Five Easy Ways to Incorporate Music into Your Classroom


1. Structured music time is great, but you don’t have to stop there. Music can be worked into practically any activity. One of the best ways to bring music into your classroom is through opening and closing songs. Downing likes to have a friendship circle at the beginning and ending of every day. She feels this unites the class and starts and ends every day on a positive note. “Music is a great way to bring unity to a group,” she says, “because it crosses all levels.” 

2. Having a music center available to children throughout the day promotes spontaneous musical appreciation. Teachers can add to their music centers by supplying a cassette player with headphones along with book sets that sing along with a picture story. If funding is an issue, most public libraries will loan out cassettes with sing-along books. A well-stocked music center can provide a wide variety of independent musical play for children.

3. Most preschool and kindergarten teachers are already familiar with transition songs and may not even realize they are using music to help young children learn about time, order, and routine. You can use transition songs throughout the day to signal to the children that it’s time to move on to something else. If you don’t know many transition songs, you can make them up. Yosi Levin, a performer for preschool-age children and workshop leader for preschool teachers, says that kids respond to familiar tunes. With this in mind, if you want your class to transition from snack time to outside time you can sing, “Let’s all put our snacks away, snacks away, snacks away. Let’s all put our snacks away so we can play outside” to the tune of “Mary Had A Little Lamb.” The key with transition songs is to have specific songs for designated transitions. Children love repetition and knowing what comes next. That’s why they usually respond so well when you sing the clean-up song towards the end of the day. You can share musical transitions with parents, which is a great reinforcement for positive behavior at home and in the classroom.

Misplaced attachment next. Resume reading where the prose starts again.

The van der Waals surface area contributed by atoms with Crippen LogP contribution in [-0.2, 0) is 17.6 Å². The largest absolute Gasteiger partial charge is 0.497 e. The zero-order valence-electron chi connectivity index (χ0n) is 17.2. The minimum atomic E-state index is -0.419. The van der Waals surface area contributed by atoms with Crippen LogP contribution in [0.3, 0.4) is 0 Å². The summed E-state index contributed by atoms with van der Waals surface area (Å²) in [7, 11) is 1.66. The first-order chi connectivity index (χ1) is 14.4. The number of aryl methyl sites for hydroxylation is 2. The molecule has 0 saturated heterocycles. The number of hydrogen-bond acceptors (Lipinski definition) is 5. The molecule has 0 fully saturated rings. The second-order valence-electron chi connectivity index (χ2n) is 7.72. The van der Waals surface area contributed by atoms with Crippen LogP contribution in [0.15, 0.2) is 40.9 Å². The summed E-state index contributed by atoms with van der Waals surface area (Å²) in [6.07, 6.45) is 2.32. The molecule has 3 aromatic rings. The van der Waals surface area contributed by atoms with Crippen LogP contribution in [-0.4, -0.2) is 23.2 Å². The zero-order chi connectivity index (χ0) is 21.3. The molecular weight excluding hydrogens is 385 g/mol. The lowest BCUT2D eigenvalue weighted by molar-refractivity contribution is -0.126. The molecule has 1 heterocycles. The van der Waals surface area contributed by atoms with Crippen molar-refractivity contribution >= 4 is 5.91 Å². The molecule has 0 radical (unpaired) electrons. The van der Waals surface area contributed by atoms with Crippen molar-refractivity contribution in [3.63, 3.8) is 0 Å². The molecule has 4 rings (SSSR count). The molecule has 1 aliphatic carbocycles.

4. Musical games are another way to incorporate music into your classroom. Oberheim's students enjoy dressing up in costumes and changing the words to familiar songs. She selects songs that will allow each child, or several small groups of children, to sing or use a musical instrument on cue. First the kids dress up and then make up the song according to their costumes. Each verse gives a specific child or group a chance to make their own music. The result is usually a lot of silly musical fun.

5. There are a variety of ways teachers can incorporate music into their weekly theme. Whether you are exploring bugs, dinosaurs, food, or butterflies, songs and sounds can be used to further reinforce learning. Because children learn from a playful environment, involving them in songs about the selected theme makes learning even that much more fun for preschoolers. One suggestion from Oberheim is to use rainsticks when learning about the weather. Children love the sounds of rainsticks and the motions required to make those sounds. After letting the children “rain” for a few minutes, see if you can get them to come up with ideas about how other weather sounds. You can ask them what snow might sound like or the falling leaves.